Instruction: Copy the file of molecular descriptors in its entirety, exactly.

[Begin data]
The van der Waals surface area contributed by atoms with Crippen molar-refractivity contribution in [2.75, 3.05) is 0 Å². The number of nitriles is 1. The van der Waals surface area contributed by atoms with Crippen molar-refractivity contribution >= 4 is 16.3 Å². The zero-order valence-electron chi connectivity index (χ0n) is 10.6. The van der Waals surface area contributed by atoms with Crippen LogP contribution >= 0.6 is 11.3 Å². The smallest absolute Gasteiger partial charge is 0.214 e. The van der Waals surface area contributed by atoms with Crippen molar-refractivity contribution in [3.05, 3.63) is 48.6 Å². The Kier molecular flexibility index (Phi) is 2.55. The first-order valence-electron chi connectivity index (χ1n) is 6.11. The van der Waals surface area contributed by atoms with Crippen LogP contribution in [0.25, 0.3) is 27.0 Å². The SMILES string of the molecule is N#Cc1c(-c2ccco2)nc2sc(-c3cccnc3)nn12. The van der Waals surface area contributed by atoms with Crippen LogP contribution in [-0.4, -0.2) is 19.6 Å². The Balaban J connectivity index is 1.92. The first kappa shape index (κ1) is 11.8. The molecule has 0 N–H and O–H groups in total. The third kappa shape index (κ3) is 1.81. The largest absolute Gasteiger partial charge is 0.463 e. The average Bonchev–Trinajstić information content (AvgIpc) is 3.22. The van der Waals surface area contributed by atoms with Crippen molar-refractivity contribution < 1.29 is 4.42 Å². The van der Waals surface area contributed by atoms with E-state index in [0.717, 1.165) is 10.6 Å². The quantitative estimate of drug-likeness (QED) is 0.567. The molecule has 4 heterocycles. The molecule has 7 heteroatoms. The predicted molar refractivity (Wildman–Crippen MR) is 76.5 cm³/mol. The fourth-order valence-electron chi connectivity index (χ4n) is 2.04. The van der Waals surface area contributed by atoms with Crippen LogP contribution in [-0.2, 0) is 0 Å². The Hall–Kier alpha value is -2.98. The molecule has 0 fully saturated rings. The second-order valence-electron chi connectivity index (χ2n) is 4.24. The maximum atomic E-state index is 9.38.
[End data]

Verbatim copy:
The van der Waals surface area contributed by atoms with Crippen molar-refractivity contribution in [2.75, 3.05) is 0 Å². The number of nitriles is 1. The van der Waals surface area contributed by atoms with Crippen molar-refractivity contribution >= 4 is 16.3 Å². The zero-order valence-electron chi connectivity index (χ0n) is 10.6. The van der Waals surface area contributed by atoms with Crippen LogP contribution >= 0.6 is 11.3 Å². The smallest absolute Gasteiger partial charge is 0.214 e. The van der Waals surface area contributed by atoms with Crippen molar-refractivity contribution in [3.05, 3.63) is 48.6 Å². The Kier molecular flexibility index (Phi) is 2.55. The first-order valence-electron chi connectivity index (χ1n) is 6.11. The van der Waals surface area contributed by atoms with Crippen LogP contribution in [0.25, 0.3) is 27.0 Å². The SMILES string of the molecule is N#Cc1c(-c2ccco2)nc2sc(-c3cccnc3)nn12. The van der Waals surface area contributed by atoms with Crippen LogP contribution in [-0.4, -0.2) is 19.6 Å². The Balaban J connectivity index is 1.92. The first kappa shape index (κ1) is 11.8. The molecule has 0 N–H and O–H groups in total. The third kappa shape index (κ3) is 1.81. The largest absolute Gasteiger partial charge is 0.463 e. The average Bonchev–Trinajstić information content (AvgIpc) is 3.22. The van der Waals surface area contributed by atoms with Crippen molar-refractivity contribution < 1.29 is 4.42 Å². The van der Waals surface area contributed by atoms with E-state index in [0.717, 1.165) is 10.6 Å². The quantitative estimate of drug-likeness (QED) is 0.567. The molecule has 4 heterocycles. The molecule has 7 heteroatoms. The predicted molar refractivity (Wildman–Crippen MR) is 76.5 cm³/mol. The fourth-order valence-electron chi connectivity index (χ4n) is 2.04. The van der Waals surface area contributed by atoms with Crippen LogP contribution in [-0.2, 0) is 0 Å². The Hall–Kier alpha value is -2.98. The molecule has 0 fully saturated rings. The second-order valence-electron chi connectivity index (χ2n) is 4.24. The maximum atomic E-state index is 9.38.